The global economy is experiencing a severe downturn due to the outbreak of Covid-19. The health crisis has also turned into a severe economic crisis.
A vast number of people are becoming unemployed and businesses are suffering from unavoidable losses. Governments around the world are struggling to protect their economy and Bangladesh is not an exception.
Amid this pandemic, the Bangladesh government has announced the budget for the fiscal year 2020-21. Total expenditure has been counted at Tk5,68,000cr whereas the revenue target has been set at Tk3,78,000cr. There is a budget deficit of Tk1,85,987cr, which is 5.8 percent of the GDP.
Out of this deficit, there are plans to collect Tk84,980cr from bank borrowing. However, there are two big questions in terms of funding for this budget.
Firstly, it is almost impossible to achieve a good revenue target during this pandemic year. National Board of Revenue (NBR) said they will be unable to meet this ambitious target when almost all economic activities are facing a considerable contraction.
Secondly, there is also concern regarding borrowing from banks. Over the past few years, we have observed that banks are facing a liquidity crisis because of Non-Performing Loans (NPL).
Besides, deposit holders from the middle class and lower-middle-class families have started to withdraw their savings to maintain livelihoods as their incomes have fallen. Thus, banks are not ready to finance the government's budget deficit.
In this situation, the government is likely to urge international organisations and donor agencies for approving higher volume of loans with soft conditions.
If the government fails to fill the deficit gap from all possible sources, the central bank will need to inject money into the economy.
Printing money for financing budget deficit is known as money financing. There are two opposing views concerning the effect of the expansion of money supply on inflation.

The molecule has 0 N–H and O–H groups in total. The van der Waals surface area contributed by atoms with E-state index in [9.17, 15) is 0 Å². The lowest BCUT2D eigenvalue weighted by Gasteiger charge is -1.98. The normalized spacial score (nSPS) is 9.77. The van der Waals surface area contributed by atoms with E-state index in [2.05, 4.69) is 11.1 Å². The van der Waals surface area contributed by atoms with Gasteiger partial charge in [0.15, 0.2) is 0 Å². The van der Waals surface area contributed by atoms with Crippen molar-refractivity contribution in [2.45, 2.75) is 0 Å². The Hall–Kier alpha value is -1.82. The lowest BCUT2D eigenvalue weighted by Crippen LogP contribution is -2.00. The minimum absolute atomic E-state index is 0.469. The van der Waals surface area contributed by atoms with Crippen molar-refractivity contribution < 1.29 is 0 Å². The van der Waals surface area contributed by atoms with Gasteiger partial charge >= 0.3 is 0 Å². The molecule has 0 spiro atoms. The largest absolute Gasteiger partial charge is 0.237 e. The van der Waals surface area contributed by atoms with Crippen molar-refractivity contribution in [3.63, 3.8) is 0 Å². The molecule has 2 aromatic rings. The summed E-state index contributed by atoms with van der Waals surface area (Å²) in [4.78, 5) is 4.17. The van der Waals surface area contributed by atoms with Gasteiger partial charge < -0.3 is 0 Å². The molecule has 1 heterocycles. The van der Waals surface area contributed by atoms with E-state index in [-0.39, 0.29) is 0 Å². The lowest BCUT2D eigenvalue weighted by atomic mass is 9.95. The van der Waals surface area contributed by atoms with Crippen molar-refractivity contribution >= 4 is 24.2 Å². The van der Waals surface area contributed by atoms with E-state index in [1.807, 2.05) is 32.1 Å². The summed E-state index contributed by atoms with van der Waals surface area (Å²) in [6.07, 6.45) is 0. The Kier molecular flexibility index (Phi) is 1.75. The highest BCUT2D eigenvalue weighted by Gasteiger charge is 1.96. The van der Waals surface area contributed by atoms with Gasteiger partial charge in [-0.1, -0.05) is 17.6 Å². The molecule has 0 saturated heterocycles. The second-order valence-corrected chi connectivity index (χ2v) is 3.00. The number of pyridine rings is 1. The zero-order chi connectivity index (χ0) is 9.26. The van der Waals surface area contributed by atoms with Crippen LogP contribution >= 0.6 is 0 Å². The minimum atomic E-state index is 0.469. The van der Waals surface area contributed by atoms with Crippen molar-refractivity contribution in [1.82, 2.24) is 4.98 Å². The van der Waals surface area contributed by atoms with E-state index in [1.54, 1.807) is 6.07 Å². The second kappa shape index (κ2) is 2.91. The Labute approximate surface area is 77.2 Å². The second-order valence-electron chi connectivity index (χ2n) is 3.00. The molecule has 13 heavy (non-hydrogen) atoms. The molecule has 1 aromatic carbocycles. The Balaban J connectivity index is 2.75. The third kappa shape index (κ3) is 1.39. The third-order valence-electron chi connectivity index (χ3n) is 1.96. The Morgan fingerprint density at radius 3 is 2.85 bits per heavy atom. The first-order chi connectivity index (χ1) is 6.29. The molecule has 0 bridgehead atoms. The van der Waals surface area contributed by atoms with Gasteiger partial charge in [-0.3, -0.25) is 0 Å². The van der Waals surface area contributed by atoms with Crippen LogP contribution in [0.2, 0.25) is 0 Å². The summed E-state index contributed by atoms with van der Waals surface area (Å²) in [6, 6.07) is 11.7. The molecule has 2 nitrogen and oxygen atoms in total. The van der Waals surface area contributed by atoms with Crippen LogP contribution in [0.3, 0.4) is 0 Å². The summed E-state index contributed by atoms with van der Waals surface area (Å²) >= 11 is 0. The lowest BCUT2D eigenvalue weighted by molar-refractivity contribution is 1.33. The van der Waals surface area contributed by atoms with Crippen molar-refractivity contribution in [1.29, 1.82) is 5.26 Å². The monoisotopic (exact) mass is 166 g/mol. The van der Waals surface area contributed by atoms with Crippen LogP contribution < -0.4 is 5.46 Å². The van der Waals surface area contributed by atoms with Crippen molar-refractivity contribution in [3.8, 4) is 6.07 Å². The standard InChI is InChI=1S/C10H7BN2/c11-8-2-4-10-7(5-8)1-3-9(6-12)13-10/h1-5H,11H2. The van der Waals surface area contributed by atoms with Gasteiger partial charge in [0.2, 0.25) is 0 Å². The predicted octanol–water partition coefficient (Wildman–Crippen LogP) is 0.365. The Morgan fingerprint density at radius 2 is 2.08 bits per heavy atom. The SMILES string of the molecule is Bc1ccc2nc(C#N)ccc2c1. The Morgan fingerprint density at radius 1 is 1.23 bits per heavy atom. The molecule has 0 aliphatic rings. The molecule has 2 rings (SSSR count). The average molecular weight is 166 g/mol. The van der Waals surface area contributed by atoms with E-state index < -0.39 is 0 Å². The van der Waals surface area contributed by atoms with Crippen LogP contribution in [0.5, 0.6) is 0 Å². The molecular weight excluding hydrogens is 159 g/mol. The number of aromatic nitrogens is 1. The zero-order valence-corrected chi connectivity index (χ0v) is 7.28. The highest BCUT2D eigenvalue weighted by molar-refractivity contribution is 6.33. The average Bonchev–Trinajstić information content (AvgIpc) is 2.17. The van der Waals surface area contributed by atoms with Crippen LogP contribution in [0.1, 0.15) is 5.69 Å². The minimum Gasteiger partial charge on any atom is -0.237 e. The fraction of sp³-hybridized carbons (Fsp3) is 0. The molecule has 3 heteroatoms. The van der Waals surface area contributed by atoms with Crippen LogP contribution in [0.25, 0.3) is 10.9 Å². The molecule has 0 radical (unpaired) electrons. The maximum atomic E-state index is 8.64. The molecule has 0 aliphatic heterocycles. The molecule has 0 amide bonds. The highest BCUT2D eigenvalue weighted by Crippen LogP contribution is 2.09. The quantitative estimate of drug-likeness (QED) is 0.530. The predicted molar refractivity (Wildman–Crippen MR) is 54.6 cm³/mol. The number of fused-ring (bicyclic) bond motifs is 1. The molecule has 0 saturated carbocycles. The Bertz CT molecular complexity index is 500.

According to the Keynesian school of thought, an increase in money supply does not lift the price level substantially during economic recessions because of a decline in productive activity and idle labour. Hence, money supply aims to boost the economy.
Another group of economists say that inflation is nothing but a monetary phenomenon. Monetary easing would lead to another form of taxation which is called an inflationary tax.
Inflation emerges as tax since inflation reduces the real value of money and people would be able to buy fewer goods and services with the available money they hold. Therefore, inflation affects negatively on the public's welfare.
However, Noble laureate economist Abhijit Banerjee claimed that money must be printed to save life and livelihoods without fearing inflation in the current crisis. He argued that there is already a reduction in demand for goods and services due to a decline in income.
The number of people under the poverty line is rising considerably in developing countries such as Bangladesh and India because of the pandemic. He emphasised on protecting the bottom income groups.
The inflation target was set at 5.4 percent in the proposed budget for the new fiscal year. The 12-month average inflation was recorded at 5.48 percent in the financial year 2019-2, slightly lower than the government's 5.6 percent target.
Economists and policymakers say that it is not likely there will be an upswing in inflation in the next fiscal year because of low private consumption.
Moreover, we can utilise the benefit of lower oil price which checks upward pressure of manufacturing cost. It appears we will not witness a significant negative impact of printing money.
Nevertheless, we might expect an increase in prices of necessary products because of a supply shortage. Thus, emphasis should be on ensuring availability of essential commodities in the market so that the price hike can be controlled.
Last but not the least, it is most important to ensure that the benefit of money expansion reach the people of lower-income groups.
To do so, the government should pay more attentionto bringing more people under social safety net, particularly the people under the poverty line and those who lost their job.
Besides, a significant number of people, directly and indirectly, are involved with SMEs.
Therefore, it should be a priority to enhance support to SMEs so that they can survive.
Not only an increase in allocation, but also transparency in the distribution process of a social safety net and disbursing loan to SMEs is crucial.
Otherwise, printing money will not be effective to ease this crisis, rather it would be costly.
Tanvir Hossain is a postgraduate student of Economics at Ghent University, Belgium. He can be reached at [email protected].